Completely charming both in form and decoration, this very fine Chinese export porcelain famille rose 6 1/8″ saucer dish is wonderfully decorated with a central scene after designs by Dutch artist Cornelius Pronk within a border of reserves of fruits, flowers and insects, against a lattice ground, alternating with rococo shells. A lovely example of East meets West, as imagined by a European artist and rendered by a Chinese potter. Very good condition. Circa 1745. For another example of this design in blue and white, please see our Item # 4674.
Exhibiting the beautiful cobalt blue decoration of the period, this fine Kangxi period,shaped charger is very well painted with a central image of a basket of flowers within a ruyi-bordered roundel, the cavetto is painted with flowering branches and the border virtually swirls with chrysanthemum, lotus, peony and prunus. This highly decorative piece measures 14″ in diameter and is in very good condition with the exception of minor rim fritting and slight crazing to the glaze commensurate with age. Circa 1690.
This is a truly rare find indeed for those who are interested in both Chinese export porcelain and early American history as these teawares are from a service ordered by Thomas Mifflin (1744-1800) of Philadelphia. He was an aide-de-camp to George Washington, later promoted to General in the Continental Army (which got him kicked out of the Quaker church), he was also a signer of the U. S. Constitution, and the first Governor of Pennsylvania. He and his wife are elegantly depicted in a double portrait by John Singleton Copley which now hangs in the Philadelphia Museum of Art. And like most Founding Fathers he ordered an elegant Chinese export teaset; this one with the refined and restrained aesthetic so typical of the Federal period of our new republic with an overglaze blue and dotted border centered with a cartouche inscribed with an “M” surmounted by a dove with an olive branch. (Once a Quaker, always a Quaker!) 7 1/4″ plates and teabowls and saucers available. Excellent condition. Circa 1785-1790.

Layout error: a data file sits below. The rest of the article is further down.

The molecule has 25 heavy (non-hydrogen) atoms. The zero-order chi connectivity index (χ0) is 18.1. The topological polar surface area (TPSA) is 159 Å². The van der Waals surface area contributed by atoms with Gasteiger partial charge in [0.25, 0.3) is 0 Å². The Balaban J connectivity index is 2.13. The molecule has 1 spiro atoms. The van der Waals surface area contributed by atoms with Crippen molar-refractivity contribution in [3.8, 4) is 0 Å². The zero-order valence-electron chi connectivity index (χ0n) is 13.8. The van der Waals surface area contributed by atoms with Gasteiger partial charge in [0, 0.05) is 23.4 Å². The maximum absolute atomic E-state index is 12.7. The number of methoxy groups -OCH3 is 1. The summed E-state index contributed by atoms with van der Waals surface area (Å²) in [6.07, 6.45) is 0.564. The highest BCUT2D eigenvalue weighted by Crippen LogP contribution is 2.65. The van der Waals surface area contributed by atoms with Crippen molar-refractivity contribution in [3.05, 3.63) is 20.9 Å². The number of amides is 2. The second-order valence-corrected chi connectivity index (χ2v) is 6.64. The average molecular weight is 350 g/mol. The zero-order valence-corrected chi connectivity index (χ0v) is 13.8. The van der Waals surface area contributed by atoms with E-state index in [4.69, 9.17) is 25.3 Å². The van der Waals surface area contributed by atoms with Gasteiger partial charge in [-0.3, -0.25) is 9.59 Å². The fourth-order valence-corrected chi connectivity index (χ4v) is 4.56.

An exceptionally rare example of Chinese export porcelain ordered for one of the famous and centuries-old London livery companies, this 11 1/2″ punch bowl is finely emblazoned with the Arms of the Worshipful Company of Bakers, which was granted to this organization in 1590. The richly ornate arms on the front and back alternates with a scenic roundel of a Mandarin and boy walking in a landscape, while a floral bouquet centers the interior. Porcelain bearing the arms of these companies was not as extensively ordered as, say, dinner services for noble or wealthy households, thus their rarity. A fascinating emblem of the wealth and importance that these guilds possessed in 18th century London. Exceptional condition. Illustrated in Howard’s Chinese Armorial Porcelain, Vol. I, page 336. Circa 1755.
A very fine Chinese export porcelain Yongzheng period famille rose armorial charger of impressive size, made for the Dutch market and bearing the central arms of Tuineman. Most likely ordered by Daniel Tuineman the younger who was in China circa 1732-1733. The arms contain an image of a semi-dressed savage (perhaps a gladiator?) with a pointed shield and spear standing in a fenced enclosure, the same figure used above as the crest. Measuring 15 1/2″ in diameter. Condition: minor rim line, reverse rim chip, and minor wear to grisaille diapering, but excellent enameled imagery and gilding. And, better yet, ONE OF A PAIR! Discussed and illustrated in Kroes’ Chinese Armorial Porcelain for the Dutch Market, page 151.